How the RBI is fighting to defend the Indian rupee
One of the big stories in the last week was the relentless fall in the Indian rupee. The reasons are not far to seek. FPIs are selling and that is leading the rupee lower. In addition, the demand for dollars from the oil companies has put more pressure. The rupee has already weakened beyond 79/$ and looks all set to go beyond 80/$. But that is not the point. The real point is that the RBI has been trying to get into the market and support the rupee briefly before letting the rupee fall. But how does the RBI intervene?
The most simple way of intervening is in the rupee dollar spot market. The RBI would sell dollars if there is too much demand for the dollar so that the dollar appreciation can be stemmed. However, the dollar strength comes largely from the hawkish Fed policy, which is likely to continue. But in the last few years, the RBI has adopted a more lateral approach wherein it handles the dollar value in multiple markets at the same time. This makes the rupee dollar management more effective and focussed. Here is how it is done.
Why did the rupee weaken so sharply in the recent past? One reason was the persistent demand for dollars from the banks and the oil companies. Secondly, dollar strength put pressure on the rupee dollar equation. Thirdly, the forward dollar premiums had crashed due to rising open interest in futures. Low forward premium means that currency traders are not interested in that currency at such low levels of forward premia. Amidst all this, the spike in global oil prices has also had an impact on the value of the rupee versus the dollar.
Here is how the RBI intervenes to defend the rupee against the dollar
The RBI operates across various markets to tweak the rates and give signal of the intent of the RBI.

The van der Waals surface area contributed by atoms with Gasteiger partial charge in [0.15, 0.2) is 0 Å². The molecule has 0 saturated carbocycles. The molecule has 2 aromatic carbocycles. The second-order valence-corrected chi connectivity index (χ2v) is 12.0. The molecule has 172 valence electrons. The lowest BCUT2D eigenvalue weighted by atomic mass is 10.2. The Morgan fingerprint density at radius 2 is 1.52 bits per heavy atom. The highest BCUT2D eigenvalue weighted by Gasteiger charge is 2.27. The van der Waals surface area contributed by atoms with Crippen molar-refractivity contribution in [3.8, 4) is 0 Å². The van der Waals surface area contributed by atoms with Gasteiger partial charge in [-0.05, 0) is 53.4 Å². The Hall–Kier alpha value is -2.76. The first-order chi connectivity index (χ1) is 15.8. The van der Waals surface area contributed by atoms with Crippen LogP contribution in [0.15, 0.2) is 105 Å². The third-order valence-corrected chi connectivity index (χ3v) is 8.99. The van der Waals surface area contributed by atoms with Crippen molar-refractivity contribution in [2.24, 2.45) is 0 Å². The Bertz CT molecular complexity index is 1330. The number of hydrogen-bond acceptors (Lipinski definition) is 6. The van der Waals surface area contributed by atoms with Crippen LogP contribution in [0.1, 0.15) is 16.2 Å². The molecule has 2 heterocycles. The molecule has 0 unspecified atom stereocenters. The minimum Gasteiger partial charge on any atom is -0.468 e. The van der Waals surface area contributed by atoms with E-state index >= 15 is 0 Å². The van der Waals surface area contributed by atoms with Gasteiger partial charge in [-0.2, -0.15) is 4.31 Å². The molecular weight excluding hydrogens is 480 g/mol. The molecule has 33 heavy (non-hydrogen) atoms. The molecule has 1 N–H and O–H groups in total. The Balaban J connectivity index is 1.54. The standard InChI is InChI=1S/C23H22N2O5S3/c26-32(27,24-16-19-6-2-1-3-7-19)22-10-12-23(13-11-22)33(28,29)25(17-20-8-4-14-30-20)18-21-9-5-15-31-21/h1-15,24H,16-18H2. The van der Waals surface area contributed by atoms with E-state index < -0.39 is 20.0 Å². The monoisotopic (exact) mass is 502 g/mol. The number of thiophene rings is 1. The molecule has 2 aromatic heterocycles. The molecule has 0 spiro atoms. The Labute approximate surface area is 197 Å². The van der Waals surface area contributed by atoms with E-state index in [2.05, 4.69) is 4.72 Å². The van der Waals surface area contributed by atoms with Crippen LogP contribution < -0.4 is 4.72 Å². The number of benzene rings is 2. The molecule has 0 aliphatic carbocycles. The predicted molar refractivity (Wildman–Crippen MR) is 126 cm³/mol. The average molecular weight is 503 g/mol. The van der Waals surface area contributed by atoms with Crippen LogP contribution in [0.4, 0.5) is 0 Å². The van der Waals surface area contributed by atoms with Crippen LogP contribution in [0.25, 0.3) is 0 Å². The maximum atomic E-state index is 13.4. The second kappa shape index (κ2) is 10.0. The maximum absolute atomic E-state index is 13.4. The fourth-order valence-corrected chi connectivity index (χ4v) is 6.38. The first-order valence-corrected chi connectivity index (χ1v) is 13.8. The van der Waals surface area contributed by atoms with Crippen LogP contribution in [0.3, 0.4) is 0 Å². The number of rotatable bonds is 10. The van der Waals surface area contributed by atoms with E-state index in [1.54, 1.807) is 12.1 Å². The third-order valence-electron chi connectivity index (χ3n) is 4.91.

a) A common place of intervention is the dollar spot market. Here, the RBI sells spot dollars to reduce the pressure on the rupee. However, this has a downside in that it can deplete the forex reserves quite fast. India’s forex reserves dipped from $647 billion to just about $594 billion in the last few months due to dollar selling by the RBI in Spot Market.
b) The second arena of intervention by the RBI is the onshore forwards market. Here the RBI typically dips into its long dollar book to offset some of its spot interventions. Typically, the RBI enters into buy/sell swaps to offset some impact of the spot sales on reserves and money market liquidity. This has sent forward premiums to new lows.
c) The third area where the RBI operates is the non-deliverable forward (NDF) offshore market which his quite robustly active in Singapore and in Dubai. This is an informal market but many businesses also prefer this market due to the liquidity and the ease of transacting. The RBI has been a late entrant into the offshore market. There is already an onshore NDF market in GIFT city in Gujarat. This keeps the rupee grounded with the global trends.
d) Finally, RBI also intervenes in the currency futures market. The RBI has been fairly active in the futures market in recent months and this trend has been on since Raghuram Rajan too charge at the helm of RBI. The RBI’s intervention in the futures markets is smart as it does not result in dollar reserve depletion.
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